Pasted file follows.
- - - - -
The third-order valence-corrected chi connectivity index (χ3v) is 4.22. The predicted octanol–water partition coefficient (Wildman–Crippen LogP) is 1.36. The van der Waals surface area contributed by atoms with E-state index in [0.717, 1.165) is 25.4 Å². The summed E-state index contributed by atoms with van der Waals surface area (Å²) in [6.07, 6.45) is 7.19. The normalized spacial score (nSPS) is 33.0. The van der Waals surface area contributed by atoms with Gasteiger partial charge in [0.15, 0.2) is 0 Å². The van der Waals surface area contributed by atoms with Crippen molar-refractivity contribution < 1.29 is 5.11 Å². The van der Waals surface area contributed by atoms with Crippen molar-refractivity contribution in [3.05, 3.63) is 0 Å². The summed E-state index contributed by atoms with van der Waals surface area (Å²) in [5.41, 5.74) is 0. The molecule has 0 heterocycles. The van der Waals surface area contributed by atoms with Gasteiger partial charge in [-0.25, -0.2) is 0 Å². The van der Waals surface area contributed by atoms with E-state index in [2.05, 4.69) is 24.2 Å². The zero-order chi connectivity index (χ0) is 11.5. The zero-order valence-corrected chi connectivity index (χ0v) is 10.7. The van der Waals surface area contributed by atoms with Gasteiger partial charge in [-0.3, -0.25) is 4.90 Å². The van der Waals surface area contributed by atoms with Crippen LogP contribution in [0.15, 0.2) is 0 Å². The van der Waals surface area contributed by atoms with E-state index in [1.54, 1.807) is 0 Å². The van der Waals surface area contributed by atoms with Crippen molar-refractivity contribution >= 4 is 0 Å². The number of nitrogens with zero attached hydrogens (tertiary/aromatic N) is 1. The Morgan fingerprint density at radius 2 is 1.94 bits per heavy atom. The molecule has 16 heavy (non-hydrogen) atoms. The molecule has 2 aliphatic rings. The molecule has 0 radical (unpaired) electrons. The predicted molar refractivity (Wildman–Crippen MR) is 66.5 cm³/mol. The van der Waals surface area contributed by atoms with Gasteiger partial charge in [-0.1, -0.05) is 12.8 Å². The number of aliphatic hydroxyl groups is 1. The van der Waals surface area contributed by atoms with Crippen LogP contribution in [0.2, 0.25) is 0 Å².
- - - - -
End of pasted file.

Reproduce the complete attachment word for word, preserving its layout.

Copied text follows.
The third-order valence-corrected chi connectivity index (χ3v) is 4.22. The predicted octanol–water partition coefficient (Wildman–Crippen LogP) is 1.36. The van der Waals surface area contributed by atoms with E-state index in [0.717, 1.165) is 25.4 Å². The summed E-state index contributed by atoms with van der Waals surface area (Å²) in [6.07, 6.45) is 7.19. The normalized spacial score (nSPS) is 33.0. The van der Waals surface area contributed by atoms with Gasteiger partial charge in [0.15, 0.2) is 0 Å². The van der Waals surface area contributed by atoms with Crippen molar-refractivity contribution < 1.29 is 5.11 Å². The van der Waals surface area contributed by atoms with Crippen molar-refractivity contribution in [3.05, 3.63) is 0 Å². The summed E-state index contributed by atoms with van der Waals surface area (Å²) in [5.41, 5.74) is 0. The molecule has 0 heterocycles. The van der Waals surface area contributed by atoms with Gasteiger partial charge in [-0.25, -0.2) is 0 Å². The van der Waals surface area contributed by atoms with E-state index in [2.05, 4.69) is 24.2 Å². The zero-order chi connectivity index (χ0) is 11.5. The zero-order valence-corrected chi connectivity index (χ0v) is 10.7. The van der Waals surface area contributed by atoms with Gasteiger partial charge in [-0.3, -0.25) is 4.90 Å². The van der Waals surface area contributed by atoms with Crippen LogP contribution in [0.15, 0.2) is 0 Å². The van der Waals surface area contributed by atoms with E-state index in [1.54, 1.807) is 0 Å². The van der Waals surface area contributed by atoms with Crippen molar-refractivity contribution >= 4 is 0 Å². The number of nitrogens with zero attached hydrogens (tertiary/aromatic N) is 1. The Morgan fingerprint density at radius 2 is 1.94 bits per heavy atom. The molecule has 16 heavy (non-hydrogen) atoms. The molecule has 2 aliphatic rings. The molecule has 0 radical (unpaired) electrons. The predicted molar refractivity (Wildman–Crippen MR) is 66.5 cm³/mol. The van der Waals surface area contributed by atoms with Gasteiger partial charge in [-0.1, -0.05) is 12.8 Å². The number of aliphatic hydroxyl groups is 1. The van der Waals surface area contributed by atoms with Crippen LogP contribution in [0.2, 0.25) is 0 Å².